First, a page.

cantoros (300x199)It’s refreshing to understand that an economic argument for supporting community enterprise exists. And to answer my earlier question – yes, despite our constricted budgets, buying local is worth it. In condensed terms, choosing local today can create a job for you (or your neighbor, or your sibling, or your child) tomorrow. When we support our community-based businesses, we see direct material benefits.

We also, however, see immaterial benefits to buying local. It makes us happier and healthier, and it also helps us feel connected to and involved in the communities we call home. In many Michigan areas, local businesses are community anchors. Think Cops and Donuts in Clare, Chelsea’s Purple Rose Theater, Cantoro’s of Plymouth, and (of course) Zingerman’s in Ann Arbor. These places are thriving businesses, but they’re also destinations for visitors. Owners feel connected to the people that walk through their doors, and pride for the communities they serve.

Juxtapose this against a Wal-Mart in Oriental, North Carolina. Bloomberg writes:

“The Town’n Country grocery in Oriental, North Carolina, a local fixture for 44 years, closed its doors in October after a Wal-Mart store opened for business. Now, three months later — and less than two years after Wal-Mart arrived — the retail giant is pulling up stakes, leaving the community with no grocery store and no pharmacy.”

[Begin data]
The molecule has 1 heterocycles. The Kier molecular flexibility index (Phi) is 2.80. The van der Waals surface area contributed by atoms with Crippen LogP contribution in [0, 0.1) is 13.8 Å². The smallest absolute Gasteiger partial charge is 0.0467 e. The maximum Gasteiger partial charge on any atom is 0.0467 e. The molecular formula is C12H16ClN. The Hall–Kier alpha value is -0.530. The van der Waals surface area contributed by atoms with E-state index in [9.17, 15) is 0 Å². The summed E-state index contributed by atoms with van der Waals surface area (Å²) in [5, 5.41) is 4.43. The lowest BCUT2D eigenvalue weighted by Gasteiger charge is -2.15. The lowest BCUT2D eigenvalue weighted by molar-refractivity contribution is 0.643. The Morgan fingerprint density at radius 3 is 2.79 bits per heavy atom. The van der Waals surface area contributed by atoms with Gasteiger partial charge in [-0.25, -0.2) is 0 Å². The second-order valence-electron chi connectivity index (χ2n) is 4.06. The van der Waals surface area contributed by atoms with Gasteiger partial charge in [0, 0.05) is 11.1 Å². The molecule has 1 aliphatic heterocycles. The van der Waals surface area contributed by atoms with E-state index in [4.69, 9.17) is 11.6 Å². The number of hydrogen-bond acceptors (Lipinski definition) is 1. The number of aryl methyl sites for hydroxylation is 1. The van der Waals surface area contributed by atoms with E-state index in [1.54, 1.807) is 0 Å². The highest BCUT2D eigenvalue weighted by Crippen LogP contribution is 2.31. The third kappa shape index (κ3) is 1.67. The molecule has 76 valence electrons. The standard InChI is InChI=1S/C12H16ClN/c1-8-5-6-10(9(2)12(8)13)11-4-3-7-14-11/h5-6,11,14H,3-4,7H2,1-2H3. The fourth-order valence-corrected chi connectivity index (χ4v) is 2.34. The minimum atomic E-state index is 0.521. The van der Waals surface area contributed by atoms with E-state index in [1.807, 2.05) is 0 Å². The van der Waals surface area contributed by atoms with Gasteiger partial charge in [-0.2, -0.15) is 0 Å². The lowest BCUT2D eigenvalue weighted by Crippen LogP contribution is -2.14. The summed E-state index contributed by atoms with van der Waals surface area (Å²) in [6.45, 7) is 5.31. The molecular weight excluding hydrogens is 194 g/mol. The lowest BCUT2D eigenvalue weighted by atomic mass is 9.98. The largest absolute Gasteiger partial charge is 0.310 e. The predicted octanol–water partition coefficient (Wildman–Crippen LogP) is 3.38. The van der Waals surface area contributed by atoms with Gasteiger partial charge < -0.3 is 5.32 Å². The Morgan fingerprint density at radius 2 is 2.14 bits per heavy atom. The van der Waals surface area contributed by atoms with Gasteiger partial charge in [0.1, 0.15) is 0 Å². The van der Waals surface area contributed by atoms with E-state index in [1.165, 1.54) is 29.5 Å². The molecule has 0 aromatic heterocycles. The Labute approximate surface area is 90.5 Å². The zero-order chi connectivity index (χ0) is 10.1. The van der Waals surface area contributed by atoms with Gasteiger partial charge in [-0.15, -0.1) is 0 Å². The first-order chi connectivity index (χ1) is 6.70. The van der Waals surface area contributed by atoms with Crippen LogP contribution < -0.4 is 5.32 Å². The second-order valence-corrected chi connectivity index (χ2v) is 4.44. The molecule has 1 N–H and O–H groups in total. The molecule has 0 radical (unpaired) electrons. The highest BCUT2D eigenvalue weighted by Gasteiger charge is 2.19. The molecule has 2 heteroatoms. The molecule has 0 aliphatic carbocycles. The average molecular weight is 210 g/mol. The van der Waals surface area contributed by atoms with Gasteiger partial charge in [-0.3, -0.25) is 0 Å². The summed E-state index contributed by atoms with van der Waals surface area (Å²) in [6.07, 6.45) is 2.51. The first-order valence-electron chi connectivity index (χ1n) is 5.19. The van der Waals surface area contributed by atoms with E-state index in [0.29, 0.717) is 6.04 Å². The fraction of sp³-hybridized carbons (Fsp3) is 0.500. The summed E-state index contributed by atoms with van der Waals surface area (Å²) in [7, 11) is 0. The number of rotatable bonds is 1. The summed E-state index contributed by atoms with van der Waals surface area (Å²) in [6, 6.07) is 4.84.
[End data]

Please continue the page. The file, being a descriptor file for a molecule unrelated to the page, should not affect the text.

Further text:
wal-mart (300x199)This is a tragedy, and it’s also what happens when we fail to appreciate and support the local businesses that support us.

Take a moment and think about the things that are special about your town, the places that set it apart from anywhere else in the state or nation. In Garden City, I grew up eating Italian food from Amantea’s and Villa Bakery, I spent hours and hours of time learning ballet at Robert Lee Dance Studio, and almost every formal dress for high school dances was acquired after trying on a million options at Eva’s Bridal. Small businesses, whether or not we realize it, are the fabric of our lives. They’re the places in which we work, socialize, and make memories.